A complaint filed by residents of Uniontown, Alabama, is one of 17 cases pending at the U.S. Environmental Protection Agency’s Office of Civil Rights. More than half of these cases have been pending for at least a decade.
- The Uniontown complaint, filed by 35 residents in 2013, alleges that the Alabama Department of Environmental Management twice violated civil-rights law when permitting the Arrowhead Landfill. Residents say the landfill has disproportionately harmed the surrounding black property owners.
- The Alabama Department of Environmental Management has been the target of 11 civil-rights complaints over 17 years — among the most of any state environmental agency, according to EPA records. ADEM insists it complies with Title VI of the federal Civil Rights Act of 1964.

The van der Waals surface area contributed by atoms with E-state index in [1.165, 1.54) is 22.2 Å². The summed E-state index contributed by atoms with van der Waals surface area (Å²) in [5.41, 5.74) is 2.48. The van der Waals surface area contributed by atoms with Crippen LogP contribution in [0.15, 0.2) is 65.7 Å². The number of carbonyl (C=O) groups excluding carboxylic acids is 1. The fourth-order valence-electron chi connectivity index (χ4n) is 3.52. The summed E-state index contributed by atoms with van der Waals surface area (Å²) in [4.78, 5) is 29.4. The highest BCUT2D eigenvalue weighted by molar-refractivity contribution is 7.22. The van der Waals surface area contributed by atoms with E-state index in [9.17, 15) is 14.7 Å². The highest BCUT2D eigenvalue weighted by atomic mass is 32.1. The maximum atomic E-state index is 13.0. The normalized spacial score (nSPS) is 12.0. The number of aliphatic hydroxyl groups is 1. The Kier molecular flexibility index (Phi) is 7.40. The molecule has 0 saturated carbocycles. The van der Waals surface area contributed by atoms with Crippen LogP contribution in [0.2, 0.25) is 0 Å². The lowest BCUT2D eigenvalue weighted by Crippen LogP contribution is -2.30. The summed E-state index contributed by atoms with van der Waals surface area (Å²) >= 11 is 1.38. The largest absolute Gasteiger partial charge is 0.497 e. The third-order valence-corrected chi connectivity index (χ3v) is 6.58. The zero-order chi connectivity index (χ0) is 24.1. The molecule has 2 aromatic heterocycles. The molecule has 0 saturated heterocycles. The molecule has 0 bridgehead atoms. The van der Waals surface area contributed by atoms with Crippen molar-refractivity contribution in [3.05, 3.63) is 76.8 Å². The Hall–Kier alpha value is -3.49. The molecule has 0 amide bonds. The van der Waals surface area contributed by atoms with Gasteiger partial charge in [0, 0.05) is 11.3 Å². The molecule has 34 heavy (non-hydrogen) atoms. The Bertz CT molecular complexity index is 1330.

- To issue a discrimination finding in a case, the EPA must determine that an alleged act of environmental harm has affected a community of color more so than others. In Uniontown, according to the complaint, the percentage of African-Americans is higher than in all 33 states that can send trash to the Arrowhead Landfill combined — 87 to 15 percent, respectively.
- Under guidelines drafted in 2000, the EPA has allowed targets of civil-rights claims to raise what it calls a “rebuttable presumption,” essentially arguing that there is no discrimination if a facility complies with environmental standards. Recently, however, EPA officials have issued a draft “position paper” promising to eliminate such a defense.